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The Hollowness of the Ego
Marius: Dear Sundari, I hope you are both really well. The little vignette from Trout Lake that you posted is tantalizing, but I’m working so slowly through the memory stick that I won’t bother with that purchase yet. It looked so beautiful there. What an amazing setting.
I am looking for some advice about applying knowledge in the heat of the moment, when things are really tough. As I mentioned before, I had a heart condition that was dealt with which has knocked me out a bit more than I anticipated, and now looks like it might not be fixed after all. Added to that is the imminent move back to the US leaving my wife with a new house to run, a new nanny to pay for and live with, and my eight-year-old girl. For my own part, I don’t know if the taxi licensing authority in New York will let me drive owing to my heart condition, I have a tenant who is refusing to move out of my house in the US and not paying bills and I am wracked with anxiety about just about everything, especially my daughter. I feel adrenaline pumping day and night, the tension is almost unbearable, sleep is hard to find, and I don’t know how to cope.
When I try to apply the knowledge that I hear and read about, it seems so hollow, so mechanical. Sometimes it seems to pierce through the emotions and thoughts and anxiety, but most of the time it feels irrelevant and fake. I find myself desperately using this knowledge as a way to feel better, rather than true investigation, and somehow trying to apply knowledge in the heat of all this angst just winds the mind and body up even more. Just listening to James helps me calm down a bit and at night helps me fall asleep, but when it’s just a Mack truck of emotion and insistent thinking, I lose perspective. I’m not saying this as a “poor me” because this is what IS happening, and I can see how to a great extent it is the result of inefficient modes of thinking and acting in the past that has brought this about.
What I need help with is how to best approach these dramatic sensations, fears and anxieties in the best way for practicing knowledge. Any suggestions would be welcome.
~ Best wishes, Marius
Sundari: Hello, Marius, good to hear from you again. So sorry to hear that you are having a tough time of it in the apparent reality. Self-knowledge is not a magic pill for the ego; it still has to go through what it has to go through if you want to be truly free of the person and their stuff. When one finally has the courage to cut the noose to a lifetime of adharmic accretions, expect life to unravel. This is why this option is so thoroughly unappealing to the ego and it can put off looking squarely at its stuff for so long. There is no quick fix to this, Marius. You will just have to fight your way through it, even when nothing helps and especially when even Vedanta feels hollow and empty. Remind yourself that you are not your feelings, watch them appear in you. “Your” feelings are never the same from one moment to the next. How real can they be? Consign the anxiety to Isvara – that’s where it belongs, not to you. It is the anxiety over the fruits of the action. The ego is terrified of change. However hard it is to get through this challenging time, the means of knowledge gives you the tools to deal with it. You have the knowledge and you know that are not your story but the witness of this unfolding drama. This is when karma yoga and discrimination count more than ever. When Isvara messes up your life to this extent, it is time to “let go and let God.” What else is there to do? Faith in the scripture and in Isvara is your lifeline while the apparent storm rages for the jiva. I am sure you have looked at all the alternatives. You could take a different course of action; there is no law against this. You need to do what is right for you and all concerned in your life drama at the right time and in a good way. Maybe you are going about this too fast, making too many changes too quickly. Why not slow things down, put major changes on the back burner and take one day at time, see what happens? There are never perfect or easy times to make necessary changes in the jiva’s life; it is always hard to do this.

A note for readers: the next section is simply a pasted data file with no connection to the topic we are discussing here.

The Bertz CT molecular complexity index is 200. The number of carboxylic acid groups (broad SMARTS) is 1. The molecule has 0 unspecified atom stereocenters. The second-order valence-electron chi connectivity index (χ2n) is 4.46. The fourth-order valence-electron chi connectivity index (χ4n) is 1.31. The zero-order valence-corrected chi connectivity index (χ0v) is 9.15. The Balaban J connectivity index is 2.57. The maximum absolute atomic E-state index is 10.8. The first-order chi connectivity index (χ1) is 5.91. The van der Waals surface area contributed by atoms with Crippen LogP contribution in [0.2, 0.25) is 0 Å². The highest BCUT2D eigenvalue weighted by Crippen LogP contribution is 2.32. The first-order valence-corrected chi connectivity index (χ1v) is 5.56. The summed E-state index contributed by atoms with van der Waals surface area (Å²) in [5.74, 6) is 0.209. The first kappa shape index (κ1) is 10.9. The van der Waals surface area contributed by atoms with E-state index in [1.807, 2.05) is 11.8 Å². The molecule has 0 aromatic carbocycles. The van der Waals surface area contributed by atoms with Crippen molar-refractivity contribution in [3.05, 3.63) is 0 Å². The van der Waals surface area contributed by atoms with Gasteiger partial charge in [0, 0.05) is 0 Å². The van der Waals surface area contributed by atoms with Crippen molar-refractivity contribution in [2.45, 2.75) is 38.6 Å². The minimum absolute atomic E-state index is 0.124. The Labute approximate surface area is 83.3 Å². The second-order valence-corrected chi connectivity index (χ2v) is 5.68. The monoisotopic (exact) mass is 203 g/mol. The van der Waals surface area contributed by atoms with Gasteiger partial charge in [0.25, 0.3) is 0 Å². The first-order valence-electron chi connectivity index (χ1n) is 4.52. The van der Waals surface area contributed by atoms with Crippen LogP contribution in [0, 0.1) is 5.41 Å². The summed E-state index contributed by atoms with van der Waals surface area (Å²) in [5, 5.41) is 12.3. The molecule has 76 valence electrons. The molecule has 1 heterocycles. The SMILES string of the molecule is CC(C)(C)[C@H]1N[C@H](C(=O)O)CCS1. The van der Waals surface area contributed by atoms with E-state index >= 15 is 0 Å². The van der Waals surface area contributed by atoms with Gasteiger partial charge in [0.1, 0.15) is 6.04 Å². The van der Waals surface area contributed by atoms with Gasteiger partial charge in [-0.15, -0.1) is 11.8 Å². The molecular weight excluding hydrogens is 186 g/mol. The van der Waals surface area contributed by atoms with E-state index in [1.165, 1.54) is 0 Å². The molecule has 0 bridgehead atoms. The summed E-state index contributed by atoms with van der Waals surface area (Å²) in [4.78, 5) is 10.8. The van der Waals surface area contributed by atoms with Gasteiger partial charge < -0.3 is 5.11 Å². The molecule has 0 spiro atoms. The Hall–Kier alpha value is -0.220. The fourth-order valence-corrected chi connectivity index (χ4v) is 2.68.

there are always more grace-filled options of going about making
life-shattering changes that do not require things to fall apart with
such intensity. Start with your relationship with your wife: is there
any way you could live amicably together, managing expectations,
maybe for a certain period of time? If you can find a way to do this
as friends with the karma
yoga attitude, pursuing you own lives while
taking care of your daughter and allowing her to grow up a little
more, this could work and give you all some time to adjust to changes
ahead. You could explain the situation honestly and truthfully to
your daughter. Remember, she is the really the self and understands
far more than you give her credit for.
This could also give you a break to take care of your health until you are clearer what the long-term prognosis for your condition is. Health problems seldom have one single cause; they are obviously connected to many things. Lifestyle, exercise and diet play a huge role in how health or ill health expresses in the body. If this is not a workable situation, then you have no option but to leap over the cliff, trusting that Isvara will be there to catch you. Isvara is always there – but it might get worse before it gets better. What price freedom? I am in transit from the US to South Africa via Europe tomorrow, so will be out of contact for a little while. If you need more help, please feel free to write to James. He would be very happy to help you. Maybe a Skype chat would be a good idea? Let me know ASAP and I can set it up – or you can arrange it directly with James. Hang in there, Marius. You are the self. You are free. And this too will pass.
~ With much love and strength to you, Sundari